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Tuesday, August 4, 2009

“The Shadow Pavilion” by Liz Williams (Reviewed by Mihir Wanchoo)


Liz Williams at Live Journal and at Facebook
Order "The Shadow Pavilion" HERE
Read FBC Interview with Ms. Williams HERE
Read FBC Review of the Inspector Chen short stories HERE

Book & author information: This is the 4th book in the Inspector Chen series written by Liz Williams. This series is a bit hard to classify as elements of Urban Fantasy, SF, Noir Thrillers & comedy make a fine mix to culminate into the books which are such an enjoyable read. She has previously published 3 books in this series. The 4th book is also published by Nightshade books & stands at 240 pages divided into sixty three chapters. All the chapters are from the third person perspective.

Series Overview:
This series follows Inspector Chen, a mortal living in Singapore three, and a police inspector who tries to keep the peace while dealing with inhabitants of Heaven & Hell at the same time. The world created by Liz Williams is based on Chinese mythology & is a very crafty one to say the least.

This universe, in which Heaven is not exactly as one prays to & Hell might not be that bad either, is a different one from the usual
speculative fiction ones. In Williams' world Heaven and Hell operate as bureaucracies & both are as inept as the humans over whom they preside.

Overview/Analysis:
The series began with "Snake Agent" & was then followed by "The Demon & the City" & "Precious Dragon". While each story can be read as a standalone book, the overall storyline is carried forward by the events in each book of the series.

In "Shadow Pavilion", we are reacquainted with Chen, Zhu Irzh, Inari, Mhara, Badger & many other characters and the book starts after the events of "Precious Dragon".

Zhu Irzh is the representative of the Vice department of Hell currently partnering Chen in Singapore Three. Inari is Chen's demon wife who along with her demonimal, Badger, reside with Chen in his houseboat. Mhara is a celestial from Heaven who has a soft spot for mankind & its sufferings. The novel also features characters from previous books such as Ma, Jhai Tserai & one from the first book as well.
The POV's are from Chen, Inari, Zhu, Mhara, Paulent Go, Badger & Seijen.

After the huge debacle in Heaven & with the shift of the status quo in Hell as well, Mhara gets a lift in his celestial position, not a position he would have preferred but one which he's responsible for. Immediately after his ascension, his policies bring him in conflict with certain persons who decide it would be best that Mhara were to take a hike, courtesy of an assassin.
This is where Seijen the assassin makes an entry and to say that Seijen is a conflicted individual, will be an understatement & to find out more about this, one will have to read the book.

The plot thickens as new schemes are hatched. Zhu & Badger are kidnapped by a deity from the neighboring country's God Pantheon. Chen & Inari are left to fend for themselves & help their friends without essentially knowing where to look for them. Adding to this, Paulent Go is a producer in Bollywood [Indian Cinema] who has had a very successful career thanks to Lara Chowdhirijee, his famous protege whose movies are playing to packed houses everywhere.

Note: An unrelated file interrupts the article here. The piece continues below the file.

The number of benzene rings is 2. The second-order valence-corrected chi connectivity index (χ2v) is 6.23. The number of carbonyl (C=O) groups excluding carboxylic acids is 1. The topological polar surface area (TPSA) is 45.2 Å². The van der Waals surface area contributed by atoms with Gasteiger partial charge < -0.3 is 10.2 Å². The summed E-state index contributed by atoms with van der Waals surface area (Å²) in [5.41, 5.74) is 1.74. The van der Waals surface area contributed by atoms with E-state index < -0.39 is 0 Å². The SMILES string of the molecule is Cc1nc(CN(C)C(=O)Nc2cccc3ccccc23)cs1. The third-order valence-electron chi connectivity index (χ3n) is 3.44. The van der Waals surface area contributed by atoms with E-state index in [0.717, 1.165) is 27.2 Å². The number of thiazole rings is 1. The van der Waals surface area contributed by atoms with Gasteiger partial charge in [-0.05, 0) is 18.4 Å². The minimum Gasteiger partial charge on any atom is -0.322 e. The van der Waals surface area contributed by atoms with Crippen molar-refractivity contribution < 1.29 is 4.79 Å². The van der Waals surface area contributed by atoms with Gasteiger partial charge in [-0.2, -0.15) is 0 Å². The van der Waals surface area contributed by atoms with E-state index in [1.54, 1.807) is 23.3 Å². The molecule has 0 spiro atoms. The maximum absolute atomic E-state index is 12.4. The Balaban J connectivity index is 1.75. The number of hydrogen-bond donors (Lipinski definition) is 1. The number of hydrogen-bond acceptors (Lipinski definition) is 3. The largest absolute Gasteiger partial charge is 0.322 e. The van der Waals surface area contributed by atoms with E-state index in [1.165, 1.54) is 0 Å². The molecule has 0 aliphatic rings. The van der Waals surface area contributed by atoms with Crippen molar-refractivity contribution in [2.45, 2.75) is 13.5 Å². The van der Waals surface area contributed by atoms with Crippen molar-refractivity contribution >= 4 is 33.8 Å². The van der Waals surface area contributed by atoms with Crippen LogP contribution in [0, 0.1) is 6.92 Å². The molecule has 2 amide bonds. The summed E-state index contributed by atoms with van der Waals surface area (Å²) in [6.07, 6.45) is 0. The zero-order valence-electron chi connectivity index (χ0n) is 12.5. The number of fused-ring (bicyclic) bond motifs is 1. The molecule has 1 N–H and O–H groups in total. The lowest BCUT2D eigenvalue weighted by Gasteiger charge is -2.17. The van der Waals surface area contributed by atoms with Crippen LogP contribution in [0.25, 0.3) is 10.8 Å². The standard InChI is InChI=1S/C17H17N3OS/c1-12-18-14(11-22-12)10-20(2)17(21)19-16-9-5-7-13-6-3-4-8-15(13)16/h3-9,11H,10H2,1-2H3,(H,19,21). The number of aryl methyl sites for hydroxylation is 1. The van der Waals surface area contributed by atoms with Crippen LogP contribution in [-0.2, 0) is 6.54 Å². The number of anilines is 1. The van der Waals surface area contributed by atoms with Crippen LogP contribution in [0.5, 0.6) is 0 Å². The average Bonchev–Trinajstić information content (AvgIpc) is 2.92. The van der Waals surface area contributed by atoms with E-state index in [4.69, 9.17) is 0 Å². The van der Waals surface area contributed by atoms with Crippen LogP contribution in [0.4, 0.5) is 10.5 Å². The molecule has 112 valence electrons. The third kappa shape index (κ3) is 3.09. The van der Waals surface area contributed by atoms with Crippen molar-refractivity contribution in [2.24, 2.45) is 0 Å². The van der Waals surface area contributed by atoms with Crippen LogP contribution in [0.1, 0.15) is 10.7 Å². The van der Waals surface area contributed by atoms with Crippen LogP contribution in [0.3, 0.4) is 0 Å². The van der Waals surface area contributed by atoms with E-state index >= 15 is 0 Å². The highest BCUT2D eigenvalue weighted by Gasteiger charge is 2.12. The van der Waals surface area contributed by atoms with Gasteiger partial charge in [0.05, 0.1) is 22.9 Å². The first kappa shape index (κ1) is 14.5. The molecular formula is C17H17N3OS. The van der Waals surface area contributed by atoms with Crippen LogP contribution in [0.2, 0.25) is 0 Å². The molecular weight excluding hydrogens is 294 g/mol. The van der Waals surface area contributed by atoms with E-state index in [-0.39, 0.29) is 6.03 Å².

However Lara is not just any actress & soon develops starry tantrums. Paulent then decides to make her go away & in the process meets Chen as something goes horribly wrong. Williams takes these various threads & makes a fine tapestry to give the readers another tasty entree in the Inspector Chen series.


In the previous book, Chen was given more of a side role & the main action prominently featured Zhu Irzh & Jhai Tserai[ an Indian business woman of mysterious origins] however in this book all characters get proper footing & also prominently featured is Badger, an "demonimal" who can also transform itself into a kettle. I really liked this character as featured in the first 2 books & I was glad to see it in midst of all the action.

Williams does heighten her story by several notches & has quite a plot twist which will shock readers & especially the ending which has some interesting pointers for the next book tentatively called "The Iron Khan".


I could hardly find any faults in this book as my complaints with the previous title were redressed perfectly in this one with the re-focus on Chen, his wife & her demon familiar Badger. The minor niggle I can point out is that Williams uses the title "Deva" [It means God in Hindi/Sanskrit] akin to "Author" which is applicable to both genders. It is a male title given to a female deity [Serifa] which is incorrect and the correct title would be "Devi"[Meaning Goddess].

Also this book features several Gods of the Hindu pantheon & for readers familiar with the Hindu mythology it will be a delight to spot some of them. For others who aren't so familiar, Liz Williams names them aptly & so it will not be a hurdle for them except for two which she leaves unnamed as they make cameos & do not affect the story much.

I'll clue in the unfamiliar readers to their identity, the Half Monkey half-man with wisdom in his eyes is Lord Hanuman & the Blue skinned God with a crescent moon on his forehead is Lord Shiva.
Liz Williams has proven that one doesn't need to conform with genres' usual conventions to write a good book & by mixing them with some real creative thinking, one can indeed write a rollicking story. The Inspector Chen series is highly recommended for people who are beginning to get jaded by the repetitive storylines in Urban Fantasy & for others who are just interested in reading a different book via a funny, heady mix of many genres.

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